Background: Use of complementary and alternative medicine (CAM) in children with cancer is common and probably increasing. However, data concerning differences between children and adolescents focusing on prevalence, reasons for use/non-use, costs, adverse effects, and socio-demographic factors are lacking.
Procedure: A population-based survey over a 1 year period with 497 participants was conducted.
Results: Of the 457 respondents (92%) 322 were children and 135 adolescents (>16 years of age) with malignancies. 31% reported CAM use from the time when being diagnosed, compared to an overall lifetime prevalence rate of 41% before cancer diagnosis. Among CAM users the most prevalent therapies were homeopathy, massage, anthroposophic medicine, acupuncture, and Bach flowers. The main reasons for use were to reduce therapy-related side effects, to strengthen the immune system, to achieve physical stabilization and to increase healing chances. Socio-demographic factors associated with CAM use were higher parental education and higher family income. A majority of CAM users (97%) would recommend CAM use. Most users (78%) informed a physician about CAM use. Side effects were rarely reported (5%), minor and self-limiting.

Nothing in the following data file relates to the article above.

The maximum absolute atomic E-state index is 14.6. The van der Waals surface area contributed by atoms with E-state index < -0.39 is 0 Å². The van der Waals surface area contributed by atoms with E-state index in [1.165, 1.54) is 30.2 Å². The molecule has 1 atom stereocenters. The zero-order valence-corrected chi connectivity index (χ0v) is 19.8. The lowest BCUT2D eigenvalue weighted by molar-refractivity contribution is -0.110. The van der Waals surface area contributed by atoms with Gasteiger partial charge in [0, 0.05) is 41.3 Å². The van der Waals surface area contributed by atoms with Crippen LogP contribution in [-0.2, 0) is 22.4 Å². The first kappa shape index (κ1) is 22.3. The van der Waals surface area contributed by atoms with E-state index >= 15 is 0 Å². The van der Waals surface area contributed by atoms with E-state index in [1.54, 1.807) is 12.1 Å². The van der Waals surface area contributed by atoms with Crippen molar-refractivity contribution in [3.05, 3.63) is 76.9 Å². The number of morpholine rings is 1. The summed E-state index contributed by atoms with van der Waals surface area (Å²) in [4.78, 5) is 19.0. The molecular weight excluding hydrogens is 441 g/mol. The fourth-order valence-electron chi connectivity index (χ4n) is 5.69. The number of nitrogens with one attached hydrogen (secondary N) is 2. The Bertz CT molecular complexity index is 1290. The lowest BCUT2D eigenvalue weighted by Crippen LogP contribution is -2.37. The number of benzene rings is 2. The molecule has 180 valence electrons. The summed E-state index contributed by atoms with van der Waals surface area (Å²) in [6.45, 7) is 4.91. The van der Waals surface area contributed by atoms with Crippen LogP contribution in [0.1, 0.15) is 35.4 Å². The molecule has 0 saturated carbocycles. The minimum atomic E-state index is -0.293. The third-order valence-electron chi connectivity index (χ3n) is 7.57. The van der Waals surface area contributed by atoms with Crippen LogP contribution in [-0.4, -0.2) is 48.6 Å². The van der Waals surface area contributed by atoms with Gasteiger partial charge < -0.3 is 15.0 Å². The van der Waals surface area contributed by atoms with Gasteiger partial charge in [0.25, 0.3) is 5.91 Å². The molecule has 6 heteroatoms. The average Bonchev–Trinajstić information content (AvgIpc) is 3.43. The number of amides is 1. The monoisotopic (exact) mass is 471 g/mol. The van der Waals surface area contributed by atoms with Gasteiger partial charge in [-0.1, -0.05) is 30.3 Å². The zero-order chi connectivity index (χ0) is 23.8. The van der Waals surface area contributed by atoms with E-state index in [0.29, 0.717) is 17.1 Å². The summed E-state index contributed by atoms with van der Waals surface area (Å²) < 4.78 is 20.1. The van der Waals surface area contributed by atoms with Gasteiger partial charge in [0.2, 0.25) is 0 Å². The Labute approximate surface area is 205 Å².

Conclusions: The high prevalence rates seem to represent the parental or patients needs for additional treatment perceived as successful and devoid of side-effects. Clinical care and the physician-patient relation would profit from an enhanced understanding of CAM and a greater candidness towards the parental needs. Safety and efficacy - especially of CAM with high prevalence rates - should be studied in rigorous basic and clinical research.
Keywords: CAM; alternative therapies; complementary therapies; pediatric oncology.
© 2013 Wiley Periodicals, Inc.